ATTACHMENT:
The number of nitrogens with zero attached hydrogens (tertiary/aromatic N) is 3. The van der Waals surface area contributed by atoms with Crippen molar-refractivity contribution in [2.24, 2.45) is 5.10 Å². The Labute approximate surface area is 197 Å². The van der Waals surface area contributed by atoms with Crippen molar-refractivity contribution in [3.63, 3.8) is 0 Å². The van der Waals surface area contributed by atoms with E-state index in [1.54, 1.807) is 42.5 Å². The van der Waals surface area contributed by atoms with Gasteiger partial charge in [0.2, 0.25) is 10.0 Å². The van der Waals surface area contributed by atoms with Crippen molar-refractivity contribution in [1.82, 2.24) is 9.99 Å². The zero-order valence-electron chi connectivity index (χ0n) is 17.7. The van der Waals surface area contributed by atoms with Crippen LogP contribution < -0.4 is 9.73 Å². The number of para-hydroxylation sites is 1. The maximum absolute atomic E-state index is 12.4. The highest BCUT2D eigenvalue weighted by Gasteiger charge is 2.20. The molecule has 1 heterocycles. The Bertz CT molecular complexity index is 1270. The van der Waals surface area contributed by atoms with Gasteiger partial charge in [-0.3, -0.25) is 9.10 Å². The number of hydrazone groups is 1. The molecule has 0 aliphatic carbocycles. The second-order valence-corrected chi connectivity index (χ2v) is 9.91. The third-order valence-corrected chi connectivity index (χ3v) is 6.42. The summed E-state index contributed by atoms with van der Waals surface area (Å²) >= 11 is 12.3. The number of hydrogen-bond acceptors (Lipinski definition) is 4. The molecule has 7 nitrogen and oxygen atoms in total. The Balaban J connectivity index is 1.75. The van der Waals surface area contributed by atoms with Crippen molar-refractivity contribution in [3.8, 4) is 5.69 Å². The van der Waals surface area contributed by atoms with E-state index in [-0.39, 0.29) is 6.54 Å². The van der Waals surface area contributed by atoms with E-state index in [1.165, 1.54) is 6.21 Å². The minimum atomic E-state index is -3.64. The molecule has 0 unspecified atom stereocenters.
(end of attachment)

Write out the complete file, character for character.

The number of nitrogens with zero attached hydrogens (tertiary/aromatic N) is 3. The van der Waals surface area contributed by atoms with Crippen molar-refractivity contribution in [2.24, 2.45) is 5.10 Å². The Labute approximate surface area is 197 Å². The van der Waals surface area contributed by atoms with Crippen molar-refractivity contribution in [3.63, 3.8) is 0 Å². The van der Waals surface area contributed by atoms with E-state index in [1.54, 1.807) is 42.5 Å². The van der Waals surface area contributed by atoms with Gasteiger partial charge in [0.2, 0.25) is 10.0 Å². The van der Waals surface area contributed by atoms with Crippen molar-refractivity contribution in [1.82, 2.24) is 9.99 Å². The zero-order valence-electron chi connectivity index (χ0n) is 17.7. The van der Waals surface area contributed by atoms with Crippen LogP contribution < -0.4 is 9.73 Å². The number of para-hydroxylation sites is 1. The maximum absolute atomic E-state index is 12.4. The highest BCUT2D eigenvalue weighted by Gasteiger charge is 2.20. The molecule has 1 heterocycles. The Bertz CT molecular complexity index is 1270. The van der Waals surface area contributed by atoms with Gasteiger partial charge in [-0.3, -0.25) is 9.10 Å². The number of hydrazone groups is 1. The molecule has 0 aliphatic carbocycles. The second-order valence-corrected chi connectivity index (χ2v) is 9.91. The third-order valence-corrected chi connectivity index (χ3v) is 6.42. The summed E-state index contributed by atoms with van der Waals surface area (Å²) >= 11 is 12.3. The number of hydrogen-bond acceptors (Lipinski definition) is 4. The molecule has 7 nitrogen and oxygen atoms in total. The Balaban J connectivity index is 1.75. The van der Waals surface area contributed by atoms with Crippen molar-refractivity contribution in [3.8, 4) is 5.69 Å². The van der Waals surface area contributed by atoms with E-state index in [-0.39, 0.29) is 6.54 Å². The van der Waals surface area contributed by atoms with E-state index in [1.165, 1.54) is 6.21 Å². The minimum atomic E-state index is -3.64. The molecule has 0 unspecified atom stereocenters.